The COVID-19 pandemic has intensified the housing crisis for women

“Women find it difficult to have their rights respected. ”

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The pandemic has exacerbated a housing crisis in Montreal – a crisis that was already having a disproportionate effect on women, according to a report by the Table of Montreal Women’s Groups ( TGFM ) released on Wednesday.

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Almost 90% of groups that responded to an online questionnaire from the organization said women have had more difficulty finding affordable housing since the start of the pandemic. The report identifies as contributing factors rent increases, competition in the rental market, substandard housing that threatens the health and safety of women; a lack of accessible housing which limits the autonomy of women living with a disability; increased evictions; repossession of units by the owner; and harassment of landlords or neighbors.

Among the report’s many recommendations are that governments:

  • set up a public register to prevent abusive rent increases;
  • implement mandatory universal rent control instead of recommending rent increases; and
  • prohibit repossessions and evictions by homeowners when vacancy rates fall below three percent.

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The report also found that there has been an increase in intimate partner violence since the start of the pandemic. The lack of space in women’s shelters, already a problem before, only intensified when closures and curfews left many women trapped in abusive and violent situations or forced them to turn to resources that did not meet their needs, he said.

The TGFM interviewed 59 women’s groups and mixed organizations through focus groups, an online questionnaire and one-on-one meetings over the past year on the links between the pandemic, violence suffered by women, housing crisis and homelessness; he also analyzed publications and statistical data.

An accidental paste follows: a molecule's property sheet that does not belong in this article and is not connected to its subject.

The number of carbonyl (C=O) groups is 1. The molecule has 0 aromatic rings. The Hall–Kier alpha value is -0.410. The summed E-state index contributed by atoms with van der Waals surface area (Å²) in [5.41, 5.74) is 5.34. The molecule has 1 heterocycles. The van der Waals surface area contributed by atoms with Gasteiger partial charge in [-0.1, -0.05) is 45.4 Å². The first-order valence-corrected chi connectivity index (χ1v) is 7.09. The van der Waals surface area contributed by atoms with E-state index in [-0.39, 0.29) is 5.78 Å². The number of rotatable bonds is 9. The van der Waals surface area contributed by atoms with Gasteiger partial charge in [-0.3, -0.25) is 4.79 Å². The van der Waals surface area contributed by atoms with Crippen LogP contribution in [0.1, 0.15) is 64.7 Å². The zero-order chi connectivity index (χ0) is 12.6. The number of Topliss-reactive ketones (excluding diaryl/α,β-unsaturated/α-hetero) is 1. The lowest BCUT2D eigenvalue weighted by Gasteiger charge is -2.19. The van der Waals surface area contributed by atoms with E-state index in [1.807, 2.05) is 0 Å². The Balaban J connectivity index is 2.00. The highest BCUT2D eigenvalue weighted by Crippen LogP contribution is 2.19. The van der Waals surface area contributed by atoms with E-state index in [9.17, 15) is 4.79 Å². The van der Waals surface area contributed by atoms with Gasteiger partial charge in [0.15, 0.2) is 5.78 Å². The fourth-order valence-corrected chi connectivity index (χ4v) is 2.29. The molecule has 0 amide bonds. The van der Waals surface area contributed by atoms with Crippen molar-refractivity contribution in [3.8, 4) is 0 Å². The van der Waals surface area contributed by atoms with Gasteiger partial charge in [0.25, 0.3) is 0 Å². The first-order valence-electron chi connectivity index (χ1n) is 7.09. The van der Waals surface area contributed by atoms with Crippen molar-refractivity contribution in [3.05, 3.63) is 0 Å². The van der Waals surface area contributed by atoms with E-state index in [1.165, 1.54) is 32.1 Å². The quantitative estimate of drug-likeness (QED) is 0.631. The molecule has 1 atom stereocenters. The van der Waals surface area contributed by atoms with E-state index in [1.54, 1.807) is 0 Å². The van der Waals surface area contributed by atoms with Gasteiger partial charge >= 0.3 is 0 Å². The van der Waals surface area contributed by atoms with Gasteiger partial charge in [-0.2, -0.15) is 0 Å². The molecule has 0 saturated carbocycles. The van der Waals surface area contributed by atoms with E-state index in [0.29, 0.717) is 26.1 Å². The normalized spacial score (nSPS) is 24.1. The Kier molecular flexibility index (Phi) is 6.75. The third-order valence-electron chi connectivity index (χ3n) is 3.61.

Closures during the pandemic exposed more households to mold and vermin and led to an increase in health problems such as anxiety and depression, according to the report. Yet many women do not raise these issues with their landlords because they fear eviction or their rents increased, according to the report. More than half of the groups that responded to the questionnaire reported that since the start of the pandemic, women have increasingly faced threats, evictions, harassment and repossessions by landlords.

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Many Montrealers are forced to buy unaffordable housing or accept rent increases because they fear they will not be able to find housing elsewhere and that unaffordable housing has major impacts on financial stability. Indigenous women, women living with disabilities, the elderly, sexual minorities, immigrant women or single-parent families and particularly affected as they are likely to have lower incomes, according to the report.

“Women are having difficulty enforcing their rights in the face of rent increases, substandard housing, repossessions, evictions and harassment from landlords or neighbors,” said Sally Richmond, Executive Director of Logifem, which offers refuge and care to women in Montreal. and their children in difficult circumstances which may include domestic violence, financial hardship and mental health issues.

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They can stay at Logifem , which is opening a second establishment in Montreal this week, for a period of up to a year. Stakeholders help them decide on the type of housing they want and help them fill out requests for social or community housing. “Our goal is for them to leave for affordable and adequate housing,” said Richmond.

Access to affordable housing is increasingly difficult, said Richmond, and it is not only housing but also services that are needed. With the pandemic and the housing crisis, the work of grassroots organizations has become more complex. Most organizations that provide social housing have noted an increase in demands since the pandemic. Waiting lists mean delays and “dense bureaucracy” involved in allocating social housing create additional hurdles, according to the report. The shortage is also increasing overcrowding in temporary housing and emergency shelters.

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The pandemic has made the job of grassroots community support workers more difficult, according to the report; her focus groups revealed the exhaustion, even distress, of community support workers; many took time off or quit.

“There is still a lot of work to be done to ensure women’s right to housing in Montreal,” says the summary of the report. “The organizations on the ground have been working hard, especially over the past few months. Our governments must recognize the right to housing for all women in Montreal, starting by adopting concrete but ambitious measures to provide adequate housing and support to women in difficulty and increase the number of social and community housing. These efforts should allow Montrealers to choose the living environment that best suits their needs.

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    Julio V. Miller